I have so many more examples of the rebel with a cause attitude, but the main message in this post is simply “choose your battles”. Yes there are so many countless times when women and those of us that also hold the title of mommas compromise or disregard what we want for the people we love; our family. There is nothing wrong with being selfless, but there is something wrong with losing yourself or that alone, me time that is crucial for everyone. The getaway makes the return so much sweeter.

If it’s a walk around the block where you feel the wind against your skin and smell the roses, perhaps it’s a bike ride where you get a different view of the outdoors, maybe it’s a trip to the bookstore where you can get lost in a book or a trip to the nail salon, hair salon once a month to pamper yourself, DO IT FOR YOU, just be sure to plan ahead with your spouse/your significant other of your whereabouts so they don’t worry or feel uninformed and DEFINITELY if you’re breastfeeding wear that nursing friendly outfit, there will be a time when you can ditch them and have no limits on your fashion picks. No need to learn the hard way, I have done that for all of us!

“Back to Basics”

It was the summer of 2003 and I just graduated from 4 tedious, yet eventful years of college. I was looking forward to enjoying the summer and then it was off to grad school in the fall. Something in me itched to do something different, something outside the box, with my life. After much thought I decided to venture out on a path I never imagined I would take. I don’t know if I was having a pre midlife crisis or what, but  I decided to take on a new attitude about my hair.

After years of braiding my hair and getting Super Strength Perms/Relaxers in between, to straighten and “tame” my coarse, extra thick hair, curiousity got the best of me. At the time of my “curiousity got the best of me” high, my hair was braided with extensions and so I had the lovely task of having to unbraid my hair, which I hate. Any woman who has had to unbraid her hair knows how tiring the process can be and if you have to wash your hair yourself because you can’t or choose not to go to a salon, it is even more tiresome and time consuming! However, because I was so excited to see “me” as in completely whole, real, genuine, thick, coarsed hair, no chemicals, no colors “me” it was worth the tiresome hours that lied in my near future.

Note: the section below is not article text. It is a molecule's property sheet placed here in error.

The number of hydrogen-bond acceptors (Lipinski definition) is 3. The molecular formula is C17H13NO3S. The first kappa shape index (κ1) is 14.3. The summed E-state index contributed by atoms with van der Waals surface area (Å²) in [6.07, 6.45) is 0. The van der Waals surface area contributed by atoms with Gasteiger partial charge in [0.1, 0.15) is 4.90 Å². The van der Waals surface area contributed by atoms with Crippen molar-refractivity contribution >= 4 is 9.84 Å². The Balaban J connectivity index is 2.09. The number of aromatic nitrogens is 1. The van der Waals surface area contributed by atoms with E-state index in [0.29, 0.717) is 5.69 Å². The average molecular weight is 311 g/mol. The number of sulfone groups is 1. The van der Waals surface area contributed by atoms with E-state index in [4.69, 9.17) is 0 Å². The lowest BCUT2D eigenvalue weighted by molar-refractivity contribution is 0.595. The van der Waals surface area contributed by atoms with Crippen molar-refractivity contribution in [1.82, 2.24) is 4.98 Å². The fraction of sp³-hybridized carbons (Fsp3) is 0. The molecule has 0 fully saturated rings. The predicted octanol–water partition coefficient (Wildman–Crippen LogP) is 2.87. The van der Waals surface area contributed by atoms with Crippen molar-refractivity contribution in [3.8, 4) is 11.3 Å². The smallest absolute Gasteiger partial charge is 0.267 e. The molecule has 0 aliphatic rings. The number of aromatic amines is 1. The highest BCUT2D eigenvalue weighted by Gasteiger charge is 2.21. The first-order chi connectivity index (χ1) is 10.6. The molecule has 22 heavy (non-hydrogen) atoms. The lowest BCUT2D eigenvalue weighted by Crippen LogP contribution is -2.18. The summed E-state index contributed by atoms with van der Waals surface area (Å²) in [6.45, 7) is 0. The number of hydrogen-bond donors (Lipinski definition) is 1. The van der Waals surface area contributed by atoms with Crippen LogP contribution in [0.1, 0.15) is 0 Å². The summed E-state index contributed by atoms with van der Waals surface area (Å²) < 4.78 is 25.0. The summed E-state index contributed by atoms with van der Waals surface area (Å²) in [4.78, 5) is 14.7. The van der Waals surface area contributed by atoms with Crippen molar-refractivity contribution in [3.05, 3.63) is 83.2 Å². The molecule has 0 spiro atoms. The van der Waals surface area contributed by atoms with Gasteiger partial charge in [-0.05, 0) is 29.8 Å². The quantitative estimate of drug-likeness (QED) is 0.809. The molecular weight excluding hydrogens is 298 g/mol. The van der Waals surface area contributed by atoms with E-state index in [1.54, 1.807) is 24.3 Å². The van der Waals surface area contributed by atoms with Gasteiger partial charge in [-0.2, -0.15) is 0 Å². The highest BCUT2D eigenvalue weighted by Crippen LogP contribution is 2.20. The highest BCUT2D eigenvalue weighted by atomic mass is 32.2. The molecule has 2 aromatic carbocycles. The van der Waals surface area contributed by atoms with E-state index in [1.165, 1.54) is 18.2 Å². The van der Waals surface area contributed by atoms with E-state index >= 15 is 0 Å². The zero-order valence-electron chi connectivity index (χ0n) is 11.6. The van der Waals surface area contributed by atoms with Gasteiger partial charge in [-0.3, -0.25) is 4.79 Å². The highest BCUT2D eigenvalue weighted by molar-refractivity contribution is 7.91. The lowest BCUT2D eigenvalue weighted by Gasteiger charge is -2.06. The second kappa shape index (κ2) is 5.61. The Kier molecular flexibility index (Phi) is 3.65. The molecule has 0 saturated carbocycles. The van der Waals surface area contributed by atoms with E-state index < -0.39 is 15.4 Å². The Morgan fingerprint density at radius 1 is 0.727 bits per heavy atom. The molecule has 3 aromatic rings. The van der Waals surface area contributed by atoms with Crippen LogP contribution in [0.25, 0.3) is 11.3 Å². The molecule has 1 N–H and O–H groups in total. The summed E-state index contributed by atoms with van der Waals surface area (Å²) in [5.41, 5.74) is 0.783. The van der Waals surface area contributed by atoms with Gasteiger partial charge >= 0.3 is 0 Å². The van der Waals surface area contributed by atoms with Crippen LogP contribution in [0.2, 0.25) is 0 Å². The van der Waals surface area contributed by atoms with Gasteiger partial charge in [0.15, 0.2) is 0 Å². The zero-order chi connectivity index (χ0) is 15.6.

While unraveling the extensions I had put in for my college graduation and carefully sliding my fingers through my hair, my curls were just “popping” out of place and it tickled my fancy, I actually chuckled. I remember saying wouldn’t it be cool if my hair was always this manageable. I felt that the only reason why my hair was manageable and my curls were defined and looked healthy was because it was stretched while braided so I concluded that only extensions could have that effect on my hair. I truly believed that it was impossible for my hair to have definition, fullness and “stretch” in its complete natural state. BOY WAS I WRONG!

I had so many misconceptions and misunderstandings about my hair because of society’s stance on what beautiful hair was, what “acceptable to wear” hair was (especially for a new college grad, upcoming professional woman) and what added the most to the cobweb of “untruths” were  the lovely changes that my hair went through over the course of my life at that point.

Those changes included getting a ‘kiddie perm” at the tender age of 9yo. Getting a kiddie perm was actually quite the norm, at that time, for girls my age of African American descent. The point of getting one was to straighten out the tightly coiled hair that our mothers struggled to manage. Most of us had already had the experience of straight hair with the pressing comb, before we got a perm. Later on the next stage of taming my hair with a more “natural look” was the good ol’ jheri curl, then on to dry (jheri curls). No one could tell me that I wasn’t cute, but no one told me that my hair was experiencing serious damage:( . My mom did what she thought was best and I don’t blame her for it. I am actually thankful for the experiences because I am a real life example to others of what to do and what not to do. There is no need for other women to learn the hard way, if they hear me out and take notes from my experience.